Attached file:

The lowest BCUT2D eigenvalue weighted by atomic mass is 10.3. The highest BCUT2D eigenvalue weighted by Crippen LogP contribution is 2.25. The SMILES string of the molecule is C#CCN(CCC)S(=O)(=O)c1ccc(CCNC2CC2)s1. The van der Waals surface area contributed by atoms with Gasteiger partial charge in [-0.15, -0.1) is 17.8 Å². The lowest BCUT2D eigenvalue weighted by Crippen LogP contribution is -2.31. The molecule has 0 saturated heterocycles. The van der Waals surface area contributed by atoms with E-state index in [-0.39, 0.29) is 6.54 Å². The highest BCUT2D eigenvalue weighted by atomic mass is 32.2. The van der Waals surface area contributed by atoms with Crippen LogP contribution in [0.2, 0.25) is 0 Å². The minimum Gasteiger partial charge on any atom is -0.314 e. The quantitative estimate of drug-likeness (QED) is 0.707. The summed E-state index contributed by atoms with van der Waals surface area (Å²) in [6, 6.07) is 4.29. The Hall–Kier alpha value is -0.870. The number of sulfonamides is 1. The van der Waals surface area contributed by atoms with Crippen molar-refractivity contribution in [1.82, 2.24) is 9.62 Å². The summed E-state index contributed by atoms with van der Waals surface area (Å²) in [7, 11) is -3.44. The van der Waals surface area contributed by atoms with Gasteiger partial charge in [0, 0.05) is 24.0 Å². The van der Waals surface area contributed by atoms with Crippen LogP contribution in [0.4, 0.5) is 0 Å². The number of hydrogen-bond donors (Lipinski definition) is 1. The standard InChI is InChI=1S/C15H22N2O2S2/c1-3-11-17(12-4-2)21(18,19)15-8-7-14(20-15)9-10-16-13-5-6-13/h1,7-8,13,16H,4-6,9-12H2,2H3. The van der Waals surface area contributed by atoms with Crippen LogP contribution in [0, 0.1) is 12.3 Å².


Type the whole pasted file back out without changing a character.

The lowest BCUT2D eigenvalue weighted by atomic mass is 10.3. The highest BCUT2D eigenvalue weighted by Crippen LogP contribution is 2.25. The SMILES string of the molecule is C#CCN(CCC)S(=O)(=O)c1ccc(CCNC2CC2)s1. The van der Waals surface area contributed by atoms with Gasteiger partial charge in [-0.15, -0.1) is 17.8 Å². The lowest BCUT2D eigenvalue weighted by Crippen LogP contribution is -2.31. The molecule has 0 saturated heterocycles. The van der Waals surface area contributed by atoms with E-state index in [-0.39, 0.29) is 6.54 Å². The highest BCUT2D eigenvalue weighted by atomic mass is 32.2. The van der Waals surface area contributed by atoms with Crippen LogP contribution in [0.2, 0.25) is 0 Å². The minimum Gasteiger partial charge on any atom is -0.314 e. The quantitative estimate of drug-likeness (QED) is 0.707. The summed E-state index contributed by atoms with van der Waals surface area (Å²) in [6, 6.07) is 4.29. The Hall–Kier alpha value is -0.870. The number of sulfonamides is 1. The van der Waals surface area contributed by atoms with Crippen molar-refractivity contribution in [1.82, 2.24) is 9.62 Å². The summed E-state index contributed by atoms with van der Waals surface area (Å²) in [7, 11) is -3.44. The van der Waals surface area contributed by atoms with Gasteiger partial charge in [0, 0.05) is 24.0 Å². The van der Waals surface area contributed by atoms with Crippen LogP contribution in [0.4, 0.5) is 0 Å². The number of hydrogen-bond donors (Lipinski definition) is 1. The standard InChI is InChI=1S/C15H22N2O2S2/c1-3-11-17(12-4-2)21(18,19)15-8-7-14(20-15)9-10-16-13-5-6-13/h1,7-8,13,16H,4-6,9-12H2,2H3. The van der Waals surface area contributed by atoms with Crippen LogP contribution in [0, 0.1) is 12.3 Å².